These just happened to be six countries that we are asking the U.S. trade rep to take a look at, but really it’s countries around the world. We’re just asking for fair treatment. Don’t discriminate against us in your country. You should treat American performers and American record labels the same way that you treat your own.

There are lots of countries that do give us national treatment—Brazil, Spain, Germany—they claim they don’t discriminate against American repertoire and we’re simply asking for the same treatment across the board.

4) SoundExchange has a free database of ISRCs [International Standard Recording Codes] available on their website.

Huppe: There are a lot of silos in the industry, there are many data challenges. It’s sometimes hard for people to know where they’re played. It should work better as an industry. So we bring tools to the table that remove friction and help the industry work better. One example is [our ISRC database]. The ISRC (the serial number of the recording) is great idea in principle, but as it’s rolled out, it’s very hard for people to use because there wasn’t a central place to go find the number in the recording. We have the best sound recording database in the world and we have made our codes available to everybody on our website. Why? Because that helps make commerce flow better.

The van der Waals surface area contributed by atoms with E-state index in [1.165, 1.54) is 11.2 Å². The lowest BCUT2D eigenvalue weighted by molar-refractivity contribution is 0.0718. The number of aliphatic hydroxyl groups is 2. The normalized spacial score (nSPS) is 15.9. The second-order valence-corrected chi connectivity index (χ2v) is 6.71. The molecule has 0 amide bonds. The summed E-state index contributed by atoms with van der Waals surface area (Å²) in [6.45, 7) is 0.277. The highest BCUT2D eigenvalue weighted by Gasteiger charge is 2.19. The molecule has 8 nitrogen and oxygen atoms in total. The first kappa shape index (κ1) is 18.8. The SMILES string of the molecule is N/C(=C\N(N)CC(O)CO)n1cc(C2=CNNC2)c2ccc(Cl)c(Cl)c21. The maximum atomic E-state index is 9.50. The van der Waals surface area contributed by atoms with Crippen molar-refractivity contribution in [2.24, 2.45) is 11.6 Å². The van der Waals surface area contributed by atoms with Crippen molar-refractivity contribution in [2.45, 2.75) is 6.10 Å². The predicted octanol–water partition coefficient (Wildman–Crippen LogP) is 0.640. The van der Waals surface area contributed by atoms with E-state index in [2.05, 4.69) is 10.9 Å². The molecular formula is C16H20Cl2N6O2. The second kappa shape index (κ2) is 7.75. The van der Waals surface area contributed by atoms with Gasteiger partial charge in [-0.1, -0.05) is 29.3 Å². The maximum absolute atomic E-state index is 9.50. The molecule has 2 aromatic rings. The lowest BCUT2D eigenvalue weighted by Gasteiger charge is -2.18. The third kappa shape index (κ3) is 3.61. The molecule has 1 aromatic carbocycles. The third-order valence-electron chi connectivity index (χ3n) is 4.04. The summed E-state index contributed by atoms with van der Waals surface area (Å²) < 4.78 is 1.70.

5) All recording artists should be signed up to SoundExchange.

Huppe: If you are a recording artist or label, you should be signed up for SoundExchange. It’s free and we get money for anybody who is streamed on any of the platforms that we collect for: satellite radio, internet radio, Music Choice on your cable, even some of the business services, like DMX. This music is the backbone of their entire services; it’s what they base their entire business model on. They should operate their business, but there’s immense wealth being generated on the services and more of that really needs to trickle down to the creators—labels, artists, publishers, songwriters, all of them. They need to participate more in this wealth creation because they’re why everybody goes to these services.

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LB Rogers is Project Manager at MusicRow magazine. She heads up specific, large-scale projects for the company and assists in day-to-day tasks. LB also manages the MusicRow Top Songwriter Chart and contributes editorial for both the print and online platforms. She joined MusicRow full time in January of 2019, after interning and working part time for the company for a year. She is from Blairsville, Georgia and graduated from Middle Tennessee State University with a Music Business degree in 2018.